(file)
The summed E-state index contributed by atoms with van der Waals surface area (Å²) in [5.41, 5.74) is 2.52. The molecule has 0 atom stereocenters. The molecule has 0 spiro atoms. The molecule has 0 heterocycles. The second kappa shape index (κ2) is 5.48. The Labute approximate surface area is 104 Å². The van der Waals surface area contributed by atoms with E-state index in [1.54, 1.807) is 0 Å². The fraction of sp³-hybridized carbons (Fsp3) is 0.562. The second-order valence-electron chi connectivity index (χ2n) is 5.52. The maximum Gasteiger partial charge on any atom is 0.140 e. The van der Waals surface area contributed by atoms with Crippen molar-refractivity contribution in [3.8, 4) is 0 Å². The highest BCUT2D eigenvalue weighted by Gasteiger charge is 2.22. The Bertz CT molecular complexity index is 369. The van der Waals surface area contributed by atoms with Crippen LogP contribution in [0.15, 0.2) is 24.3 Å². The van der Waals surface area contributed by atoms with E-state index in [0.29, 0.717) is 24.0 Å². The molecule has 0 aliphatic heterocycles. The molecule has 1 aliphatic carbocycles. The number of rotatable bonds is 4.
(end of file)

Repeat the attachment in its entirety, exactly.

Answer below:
The summed E-state index contributed by atoms with van der Waals surface area (Å²) in [5.41, 5.74) is 2.52. The molecule has 0 atom stereocenters. The molecule has 0 spiro atoms. The molecule has 0 heterocycles. The second kappa shape index (κ2) is 5.48. The Labute approximate surface area is 104 Å². The van der Waals surface area contributed by atoms with E-state index in [1.54, 1.807) is 0 Å². The fraction of sp³-hybridized carbons (Fsp3) is 0.562. The second-order valence-electron chi connectivity index (χ2n) is 5.52. The maximum Gasteiger partial charge on any atom is 0.140 e. The van der Waals surface area contributed by atoms with Crippen molar-refractivity contribution in [3.8, 4) is 0 Å². The highest BCUT2D eigenvalue weighted by Gasteiger charge is 2.22. The Bertz CT molecular complexity index is 369. The van der Waals surface area contributed by atoms with Crippen LogP contribution in [0.15, 0.2) is 24.3 Å². The van der Waals surface area contributed by atoms with E-state index in [0.29, 0.717) is 24.0 Å². The molecule has 0 aliphatic heterocycles. The molecule has 1 aliphatic carbocycles. The number of rotatable bonds is 4.